Taking on investment early on is usually perceived as a win by millions of people, but in reality, it gives you a smaller negotiating power because your business hasn’t had the chance to prove itself. When you do this, you tend to lose a large part of your company, and if possible, could lose anywhere from 25% to 50%.

But there are instances where the prospects the business holds far out-weighs the early nature of the investment, and as a result, you may secure an investment worth millions of dollars while you only get to part with equity within the range of 5% to 20%.

In this scenario, you have to show and prove that the profit potential the business holds is oddly abnormal and can only be assessed within a certain region, time, or skill which you have access to. If you instead want to convince an investor that the profit potential your business holds is high, when all you have to convince them with is something that has never been tried in the market before, then you’re only going to waste your time.

So the ideal equity you should give up in your business is dependent on how much you think your business is worth. If you believe your company is worth $10,000,000, can justifiably prove it, and can reasonably show the prospective profit/revenue growth and future value of the business after receiving the investment, then offering 10% to 20% for a $1,000,000 to $2,000,000 investment is what you should do. But if you cannot prove any of these but instead intend to use hope and pray marketing to convince investors to make an unreasonable investment in your business, then you’re wasting everyone’s time.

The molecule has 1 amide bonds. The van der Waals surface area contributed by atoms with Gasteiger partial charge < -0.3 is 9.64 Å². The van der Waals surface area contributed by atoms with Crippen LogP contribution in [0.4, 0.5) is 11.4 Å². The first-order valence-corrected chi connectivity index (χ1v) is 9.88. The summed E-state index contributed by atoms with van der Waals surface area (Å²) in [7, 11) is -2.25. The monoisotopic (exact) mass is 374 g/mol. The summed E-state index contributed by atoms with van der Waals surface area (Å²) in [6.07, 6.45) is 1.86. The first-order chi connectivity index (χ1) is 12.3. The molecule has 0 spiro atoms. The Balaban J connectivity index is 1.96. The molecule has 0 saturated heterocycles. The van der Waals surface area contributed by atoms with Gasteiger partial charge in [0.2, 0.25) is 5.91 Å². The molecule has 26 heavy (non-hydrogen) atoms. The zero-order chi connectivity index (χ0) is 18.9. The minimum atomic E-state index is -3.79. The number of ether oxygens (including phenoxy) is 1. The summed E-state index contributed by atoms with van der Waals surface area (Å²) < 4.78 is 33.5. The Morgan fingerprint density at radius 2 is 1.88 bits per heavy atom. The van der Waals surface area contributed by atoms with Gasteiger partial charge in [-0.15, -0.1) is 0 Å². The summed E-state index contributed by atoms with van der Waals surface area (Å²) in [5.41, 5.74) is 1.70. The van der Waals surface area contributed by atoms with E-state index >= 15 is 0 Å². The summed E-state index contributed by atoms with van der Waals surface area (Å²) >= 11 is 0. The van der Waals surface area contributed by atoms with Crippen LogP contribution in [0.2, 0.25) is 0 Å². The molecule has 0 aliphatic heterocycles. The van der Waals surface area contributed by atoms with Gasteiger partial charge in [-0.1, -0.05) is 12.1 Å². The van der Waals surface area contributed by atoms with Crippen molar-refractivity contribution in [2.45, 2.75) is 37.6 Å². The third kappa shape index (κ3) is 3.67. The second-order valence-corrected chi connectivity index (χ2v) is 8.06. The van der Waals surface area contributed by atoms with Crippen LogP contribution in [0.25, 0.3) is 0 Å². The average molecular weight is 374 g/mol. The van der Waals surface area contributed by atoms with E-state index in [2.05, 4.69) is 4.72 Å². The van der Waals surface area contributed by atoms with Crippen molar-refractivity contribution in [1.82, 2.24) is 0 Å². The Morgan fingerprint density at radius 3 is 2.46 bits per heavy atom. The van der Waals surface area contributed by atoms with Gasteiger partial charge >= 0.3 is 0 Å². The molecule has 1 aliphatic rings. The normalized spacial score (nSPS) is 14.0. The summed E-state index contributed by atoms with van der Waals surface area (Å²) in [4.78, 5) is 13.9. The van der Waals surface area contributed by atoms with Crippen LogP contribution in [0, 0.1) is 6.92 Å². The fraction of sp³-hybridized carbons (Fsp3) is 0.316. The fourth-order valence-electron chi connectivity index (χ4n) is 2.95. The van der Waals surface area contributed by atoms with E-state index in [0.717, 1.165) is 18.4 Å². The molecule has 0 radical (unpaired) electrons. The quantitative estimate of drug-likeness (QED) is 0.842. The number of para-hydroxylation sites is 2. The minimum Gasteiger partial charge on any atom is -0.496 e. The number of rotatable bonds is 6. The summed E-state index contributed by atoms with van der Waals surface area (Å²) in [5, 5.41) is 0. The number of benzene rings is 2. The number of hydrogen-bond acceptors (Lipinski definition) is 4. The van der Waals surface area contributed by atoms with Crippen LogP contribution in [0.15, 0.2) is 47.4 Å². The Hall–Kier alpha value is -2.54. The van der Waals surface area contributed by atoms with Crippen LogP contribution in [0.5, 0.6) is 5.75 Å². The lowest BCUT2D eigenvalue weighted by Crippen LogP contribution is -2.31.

See Also: This Is Why No One Wants To Invest In Your Business


To Sum It Up

Raising money to grow a business is hard. Finding the right business to invest your money into is also hard. But when you understand how valuations and fundraising work, you can better position your business in a ready-state for when prospective investors come along.

Remember, “when preparation meets opportunity, success happens.”


What are your thoughts on how much shares you should give to investors? Let me know by leaving a comment below.


Stan Edom
Stan Edom
I'm an entrepreneur with expertise in supply chain management, international trade, small business development, e-commerce, internet startups, renewable energy, and agriculture. I'm also a network engineer, I.T security expert, and computer programmer. In my spare time when I'm not working out at the gym, I try to solve problems people face in their everyday lives with whatever means necessary.

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  1. Thanks, Stan, always a pleasure getting your emails.
    Just published my book and I sure mentioned your platform as a great resource center.
    Looking forward to your future emails.

  2. Hi Stan, your post on Coconut Oil was very exciting. We have a small scale cold press Coconut oil extracting plant that can produce about 300 liters per week at Ojodu area of Ikeja, but we have challenge with our sales and marketing strategy. Please can you help us out

  3. Wonderful piece put together but my challenge was how you calculated that equity share for the busines, please I will like to know how. Thank you.

    • Hi Ugoji,

      Thanks for the comment.

      It’s all a game of percentages.

      If you take your time to study it, you’d understand.

      Thank you and have a great time!

  4. Hi Mr Stan,
    Thank you for this advise concerning the shares lesson learnt .
    God bless you for the wonderful job you are doing.